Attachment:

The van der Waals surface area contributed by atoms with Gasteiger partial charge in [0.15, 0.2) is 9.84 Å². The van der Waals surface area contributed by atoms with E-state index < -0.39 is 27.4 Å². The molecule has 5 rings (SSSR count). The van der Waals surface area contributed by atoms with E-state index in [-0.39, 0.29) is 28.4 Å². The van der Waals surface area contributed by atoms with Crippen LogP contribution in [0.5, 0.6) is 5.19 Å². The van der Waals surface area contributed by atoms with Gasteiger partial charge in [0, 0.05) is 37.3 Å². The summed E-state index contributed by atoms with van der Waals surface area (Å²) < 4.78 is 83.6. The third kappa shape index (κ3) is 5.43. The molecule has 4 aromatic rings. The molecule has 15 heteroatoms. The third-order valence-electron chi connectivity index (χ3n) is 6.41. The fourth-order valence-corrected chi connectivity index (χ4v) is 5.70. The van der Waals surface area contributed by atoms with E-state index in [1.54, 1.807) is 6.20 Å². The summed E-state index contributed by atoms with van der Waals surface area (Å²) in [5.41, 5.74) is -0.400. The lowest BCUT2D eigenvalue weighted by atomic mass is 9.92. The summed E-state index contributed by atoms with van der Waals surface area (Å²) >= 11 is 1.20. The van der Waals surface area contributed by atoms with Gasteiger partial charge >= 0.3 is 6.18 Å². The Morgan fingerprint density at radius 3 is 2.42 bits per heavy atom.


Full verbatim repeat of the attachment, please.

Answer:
The van der Waals surface area contributed by atoms with Gasteiger partial charge in [0.15, 0.2) is 9.84 Å². The van der Waals surface area contributed by atoms with E-state index < -0.39 is 27.4 Å². The molecule has 5 rings (SSSR count). The van der Waals surface area contributed by atoms with E-state index in [-0.39, 0.29) is 28.4 Å². The van der Waals surface area contributed by atoms with Crippen LogP contribution in [0.5, 0.6) is 5.19 Å². The van der Waals surface area contributed by atoms with Gasteiger partial charge in [0, 0.05) is 37.3 Å². The summed E-state index contributed by atoms with van der Waals surface area (Å²) < 4.78 is 83.6. The third kappa shape index (κ3) is 5.43. The molecule has 4 aromatic rings. The molecule has 15 heteroatoms. The third-order valence-electron chi connectivity index (χ3n) is 6.41. The fourth-order valence-corrected chi connectivity index (χ4v) is 5.70. The van der Waals surface area contributed by atoms with E-state index in [1.54, 1.807) is 6.20 Å². The summed E-state index contributed by atoms with van der Waals surface area (Å²) in [5.41, 5.74) is -0.400. The lowest BCUT2D eigenvalue weighted by atomic mass is 9.92. The summed E-state index contributed by atoms with van der Waals surface area (Å²) >= 11 is 1.20. The van der Waals surface area contributed by atoms with Gasteiger partial charge >= 0.3 is 6.18 Å². The Morgan fingerprint density at radius 3 is 2.42 bits per heavy atom.